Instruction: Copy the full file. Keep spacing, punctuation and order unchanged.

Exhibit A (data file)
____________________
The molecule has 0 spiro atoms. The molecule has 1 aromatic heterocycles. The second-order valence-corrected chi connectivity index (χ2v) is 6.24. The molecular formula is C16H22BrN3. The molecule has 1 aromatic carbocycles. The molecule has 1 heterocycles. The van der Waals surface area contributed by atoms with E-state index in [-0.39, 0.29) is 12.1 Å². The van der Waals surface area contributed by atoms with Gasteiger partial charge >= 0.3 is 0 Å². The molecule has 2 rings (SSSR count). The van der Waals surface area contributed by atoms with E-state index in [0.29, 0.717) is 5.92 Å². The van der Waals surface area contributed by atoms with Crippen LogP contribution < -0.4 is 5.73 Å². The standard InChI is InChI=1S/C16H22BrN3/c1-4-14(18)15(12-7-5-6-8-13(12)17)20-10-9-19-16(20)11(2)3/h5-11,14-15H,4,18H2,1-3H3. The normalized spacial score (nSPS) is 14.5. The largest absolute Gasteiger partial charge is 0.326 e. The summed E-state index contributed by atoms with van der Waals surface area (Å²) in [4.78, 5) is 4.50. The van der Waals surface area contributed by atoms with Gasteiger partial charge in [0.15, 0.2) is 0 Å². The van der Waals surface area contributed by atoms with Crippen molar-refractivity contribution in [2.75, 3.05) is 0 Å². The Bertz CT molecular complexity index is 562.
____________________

The molecule has 0 spiro atoms. The molecule has 1 aromatic heterocycles. The second-order valence-corrected chi connectivity index (χ2v) is 6.24. The molecular formula is C16H22BrN3. The molecule has 1 aromatic carbocycles. The molecule has 1 heterocycles. The van der Waals surface area contributed by atoms with E-state index in [-0.39, 0.29) is 12.1 Å². The van der Waals surface area contributed by atoms with Gasteiger partial charge >= 0.3 is 0 Å². The molecule has 2 rings (SSSR count). The van der Waals surface area contributed by atoms with E-state index in [0.29, 0.717) is 5.92 Å². The van der Waals surface area contributed by atoms with Crippen LogP contribution < -0.4 is 5.73 Å². The standard InChI is InChI=1S/C16H22BrN3/c1-4-14(18)15(12-7-5-6-8-13(12)17)20-10-9-19-16(20)11(2)3/h5-11,14-15H,4,18H2,1-3H3. The normalized spacial score (nSPS) is 14.5. The largest absolute Gasteiger partial charge is 0.326 e. The summed E-state index contributed by atoms with van der Waals surface area (Å²) in [4.78, 5) is 4.50. The van der Waals surface area contributed by atoms with Gasteiger partial charge in [0.15, 0.2) is 0 Å². The van der Waals surface area contributed by atoms with Crippen molar-refractivity contribution in [2.75, 3.05) is 0 Å². The Bertz CT molecular complexity index is 562.